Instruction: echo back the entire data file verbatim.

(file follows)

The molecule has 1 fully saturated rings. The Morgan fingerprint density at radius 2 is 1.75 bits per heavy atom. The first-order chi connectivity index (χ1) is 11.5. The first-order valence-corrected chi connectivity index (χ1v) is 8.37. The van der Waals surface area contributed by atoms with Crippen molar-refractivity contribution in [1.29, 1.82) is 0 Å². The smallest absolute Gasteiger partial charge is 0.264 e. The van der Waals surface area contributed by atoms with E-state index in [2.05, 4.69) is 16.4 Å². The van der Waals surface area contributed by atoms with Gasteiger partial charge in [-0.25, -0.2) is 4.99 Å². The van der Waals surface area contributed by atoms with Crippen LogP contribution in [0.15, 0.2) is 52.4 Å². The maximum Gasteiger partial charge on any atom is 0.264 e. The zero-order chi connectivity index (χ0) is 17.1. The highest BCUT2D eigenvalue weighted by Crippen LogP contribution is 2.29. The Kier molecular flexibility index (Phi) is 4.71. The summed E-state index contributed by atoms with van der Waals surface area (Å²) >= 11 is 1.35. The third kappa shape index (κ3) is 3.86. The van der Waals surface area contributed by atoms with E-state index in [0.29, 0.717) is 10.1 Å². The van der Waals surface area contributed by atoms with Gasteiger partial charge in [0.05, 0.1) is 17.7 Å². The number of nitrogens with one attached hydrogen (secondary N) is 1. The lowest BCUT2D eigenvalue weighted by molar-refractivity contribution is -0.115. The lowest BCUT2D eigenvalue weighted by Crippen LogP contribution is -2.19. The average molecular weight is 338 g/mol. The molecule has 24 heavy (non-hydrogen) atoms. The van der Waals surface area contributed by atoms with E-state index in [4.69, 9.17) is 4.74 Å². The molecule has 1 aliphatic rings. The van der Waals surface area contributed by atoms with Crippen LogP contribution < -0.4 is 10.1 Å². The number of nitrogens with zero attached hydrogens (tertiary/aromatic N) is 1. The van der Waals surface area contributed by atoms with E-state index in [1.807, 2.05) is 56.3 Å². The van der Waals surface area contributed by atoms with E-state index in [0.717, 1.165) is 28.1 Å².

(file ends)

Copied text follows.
The molecule has 1 fully saturated rings. The Morgan fingerprint density at radius 2 is 1.75 bits per heavy atom. The first-order chi connectivity index (χ1) is 11.5. The first-order valence-corrected chi connectivity index (χ1v) is 8.37. The van der Waals surface area contributed by atoms with Crippen molar-refractivity contribution in [1.29, 1.82) is 0 Å². The smallest absolute Gasteiger partial charge is 0.264 e. The van der Waals surface area contributed by atoms with E-state index in [2.05, 4.69) is 16.4 Å². The van der Waals surface area contributed by atoms with Gasteiger partial charge in [-0.25, -0.2) is 4.99 Å². The van der Waals surface area contributed by atoms with Crippen LogP contribution in [0.15, 0.2) is 52.4 Å². The maximum Gasteiger partial charge on any atom is 0.264 e. The zero-order chi connectivity index (χ0) is 17.1. The highest BCUT2D eigenvalue weighted by Crippen LogP contribution is 2.29. The Kier molecular flexibility index (Phi) is 4.71. The summed E-state index contributed by atoms with van der Waals surface area (Å²) >= 11 is 1.35. The third kappa shape index (κ3) is 3.86. The van der Waals surface area contributed by atoms with E-state index in [0.29, 0.717) is 10.1 Å². The van der Waals surface area contributed by atoms with Gasteiger partial charge in [0.05, 0.1) is 17.7 Å². The number of nitrogens with one attached hydrogen (secondary N) is 1. The lowest BCUT2D eigenvalue weighted by molar-refractivity contribution is -0.115. The lowest BCUT2D eigenvalue weighted by Crippen LogP contribution is -2.19. The average molecular weight is 338 g/mol. The molecule has 24 heavy (non-hydrogen) atoms. The van der Waals surface area contributed by atoms with E-state index in [4.69, 9.17) is 4.74 Å². The molecule has 1 aliphatic rings. The van der Waals surface area contributed by atoms with Crippen LogP contribution < -0.4 is 10.1 Å². The number of nitrogens with zero attached hydrogens (tertiary/aromatic N) is 1. The van der Waals surface area contributed by atoms with E-state index in [1.807, 2.05) is 56.3 Å². The van der Waals surface area contributed by atoms with E-state index in [0.717, 1.165) is 28.1 Å².